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AIDS Up in N.C. for Third Year; Infections Rise Among Poor Women, Blacks
  News & Observer (12.01.04)
Sarah Avery
2003 marked the third year in a row in which HIV/AIDS cases rose in North Carolina. A growing number of those infected were poor women and minorities. Thirty-two percent of the state's estimated 25,000 cases are female; 71 percent are black.
Heterosexual transmission accounted for 83 percent of new HIV infections among N.C. women in 2003; drug use for 11 percent. Men who have sex with men remain the predominant risk group.
In 2003, 2,100 new HIV/AIDS cases were identified in the state, yielding an infection rate of 25.2 cases per 100,000 residents. The fact that most of those infected are poor strains the public- health budget, said Evelyn Foust, head of the HIV/STD Prevention and Care Branch of the N.C. Division of Public Health. "All of our time and energy goes into care and treatment because this disproportionately hits minorities and poor people who do not have access to primary health care," she said.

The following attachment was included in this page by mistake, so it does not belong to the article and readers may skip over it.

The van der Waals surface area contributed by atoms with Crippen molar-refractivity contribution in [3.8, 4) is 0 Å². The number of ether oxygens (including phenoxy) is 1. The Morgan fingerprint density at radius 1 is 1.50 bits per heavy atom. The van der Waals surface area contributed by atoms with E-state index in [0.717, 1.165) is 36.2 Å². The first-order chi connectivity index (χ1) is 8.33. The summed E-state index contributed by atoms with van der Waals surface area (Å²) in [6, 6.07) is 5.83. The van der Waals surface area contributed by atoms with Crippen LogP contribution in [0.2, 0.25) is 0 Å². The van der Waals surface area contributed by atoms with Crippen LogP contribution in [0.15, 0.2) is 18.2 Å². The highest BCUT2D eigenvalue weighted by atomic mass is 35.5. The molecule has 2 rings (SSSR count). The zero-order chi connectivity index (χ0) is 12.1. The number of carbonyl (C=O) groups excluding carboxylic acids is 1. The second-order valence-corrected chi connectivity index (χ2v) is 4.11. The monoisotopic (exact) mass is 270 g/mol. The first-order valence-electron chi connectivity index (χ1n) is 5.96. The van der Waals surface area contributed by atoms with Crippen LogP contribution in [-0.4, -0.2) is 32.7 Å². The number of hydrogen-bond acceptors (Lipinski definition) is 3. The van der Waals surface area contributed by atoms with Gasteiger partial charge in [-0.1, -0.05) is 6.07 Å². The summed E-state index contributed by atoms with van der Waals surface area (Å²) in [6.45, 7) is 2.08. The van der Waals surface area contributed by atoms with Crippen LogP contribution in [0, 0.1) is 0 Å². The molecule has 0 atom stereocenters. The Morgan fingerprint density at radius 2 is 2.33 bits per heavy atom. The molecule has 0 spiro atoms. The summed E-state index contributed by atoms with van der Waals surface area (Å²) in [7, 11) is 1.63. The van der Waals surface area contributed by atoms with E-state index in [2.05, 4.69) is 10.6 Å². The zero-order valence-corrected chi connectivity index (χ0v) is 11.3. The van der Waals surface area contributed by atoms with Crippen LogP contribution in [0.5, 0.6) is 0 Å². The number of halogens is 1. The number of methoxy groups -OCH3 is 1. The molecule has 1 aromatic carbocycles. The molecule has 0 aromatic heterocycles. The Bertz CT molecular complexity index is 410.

Until September, more than 800 people were on a waiting list for HIV drugs through the state's AIDS Drug Assistance Program. The needy patients were the working poor - those who make too much to qualify for Medicaid but whose jobs do not offer health insurance. The cut-off for Medicaid eligibility is below $12,000. North Carolina's waiting list was wiped out when President Bush allocated $20 million to help ADAPs nationally, but continued federal money for the assistance program is shaky.
The three-year hike in new HIV/AIDS diagnoses represents a failure of public policy, Foust said, because little money is available for educational efforts to prevent infections. This leaves the state to buy expensive medications for people who missed the message that they were at risk.
"We have to treat people who are highly infectious, but that can't be at the expense of trying to do basic education in counseling and testing and outreach," Foust said.
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